Wed
Aug 27 2008 6:53pm

SF/F Book Cover Review: Soon I Will Be Invincible

Soon I Will Be Invincible

by Austin Grossman
Design by Chip Kidd

The story centers around two characters: Doctor Impossible and Fatale. Doctor Impossible—evil genius, diabolical scientist, wannabe world dominator—languishes in a federal detention facility. He’s lost his freedom, his girlfriend, and his hidden island fortress. Fatale is a rookie superhero on her first day with the Champions, the world’s most famous superteam. She’s a patchwork woman of skin and chrome, a gleaming technological marvel built to be the next generation of warfare. (Source)

This cover could have been a disaster. Speaking as someone who cringes every time he sees a comics-related headline prefaced by the word ‘holy’ and/or bearing onomatopoeic elements (sorry Irene), the concept of yet another campy superhero send-up is not one of my favorite design tropes. That being said, never underestimate the power of a lame idea executed beautifully. Or by frakkin’ Chip Kidd. Despite my knee-jerk reaction, this cover is a knockout.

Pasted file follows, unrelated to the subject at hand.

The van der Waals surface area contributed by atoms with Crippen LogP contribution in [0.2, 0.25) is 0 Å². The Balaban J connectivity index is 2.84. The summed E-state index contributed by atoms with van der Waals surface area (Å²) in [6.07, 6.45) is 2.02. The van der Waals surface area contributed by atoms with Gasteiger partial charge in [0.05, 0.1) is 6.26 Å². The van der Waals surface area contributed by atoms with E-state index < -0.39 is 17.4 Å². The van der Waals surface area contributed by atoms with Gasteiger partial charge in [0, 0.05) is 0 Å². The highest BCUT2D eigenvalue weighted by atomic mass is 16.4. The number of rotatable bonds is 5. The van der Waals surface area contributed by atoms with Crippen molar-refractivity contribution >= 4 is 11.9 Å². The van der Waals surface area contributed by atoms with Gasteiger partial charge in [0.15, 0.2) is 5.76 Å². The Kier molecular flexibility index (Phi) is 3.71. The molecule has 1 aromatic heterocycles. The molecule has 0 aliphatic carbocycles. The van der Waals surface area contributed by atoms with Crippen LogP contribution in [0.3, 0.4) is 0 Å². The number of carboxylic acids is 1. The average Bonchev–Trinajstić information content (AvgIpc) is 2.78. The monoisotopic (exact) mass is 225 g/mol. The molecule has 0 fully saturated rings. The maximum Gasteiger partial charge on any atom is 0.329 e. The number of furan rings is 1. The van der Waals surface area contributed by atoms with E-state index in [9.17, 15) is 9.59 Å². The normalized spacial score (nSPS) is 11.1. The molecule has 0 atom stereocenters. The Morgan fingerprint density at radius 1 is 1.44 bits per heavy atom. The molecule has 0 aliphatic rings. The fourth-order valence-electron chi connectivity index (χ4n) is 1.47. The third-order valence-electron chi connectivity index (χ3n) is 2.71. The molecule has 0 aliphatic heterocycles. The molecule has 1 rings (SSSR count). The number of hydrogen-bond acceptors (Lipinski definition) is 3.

The layout is sparse, but complete. Simple typography over a single, centered image. The jacket photography depicts iconic elements of superhero fashion, if you will: big leather gloves and a Thor-esque helmet. The images are duotones1, giving the overall layout a slight pop-art sensibility, which helps ground it in campier times. As a nice contrast, the photography is rich in tone and value, giving the images a preternatural sheen, and offsetting a bit the old-fashioned impression one gets from the vintage-feeling objects depicted. This is best exemplified in the background of the cover photograph, actually, as opposed to on the image of the helmet and gloves. Seen in person, the blue background blends and shifts into darker, purple areas towards the corners (particularly the top left corner, visible in the main picture). It gives an impression of a slightly more organic surface than a straight gradient would (the back cover photograph, for instance, has a solid color background, and doesn’t feel as evocative). This treatment as a whole subtly communicates the intellectual premise of the book quite effectively: it’s a novel that uses the clichés and tropes of a bygone time, but with a modern sensibility.

The typeface used on the cover (and throughout the book for running reads, chapter titles, etc.) is Gotham, which when tracked out, colored yellow to complete the four-color aesthetic, and coupled with the imagery, is reminiscent of Wes Anderson’s use of Futura in the titles for The Royal Tenenbaums and The Life Aquatic with Steve Zissou. Seeing as Gotham is a direct descendant of Futura, it makes sense that it serves a similar purpose here: it reinforces the ‘deliberately bland/sophisticated vintage’ feel that the imagery so deftly conveys.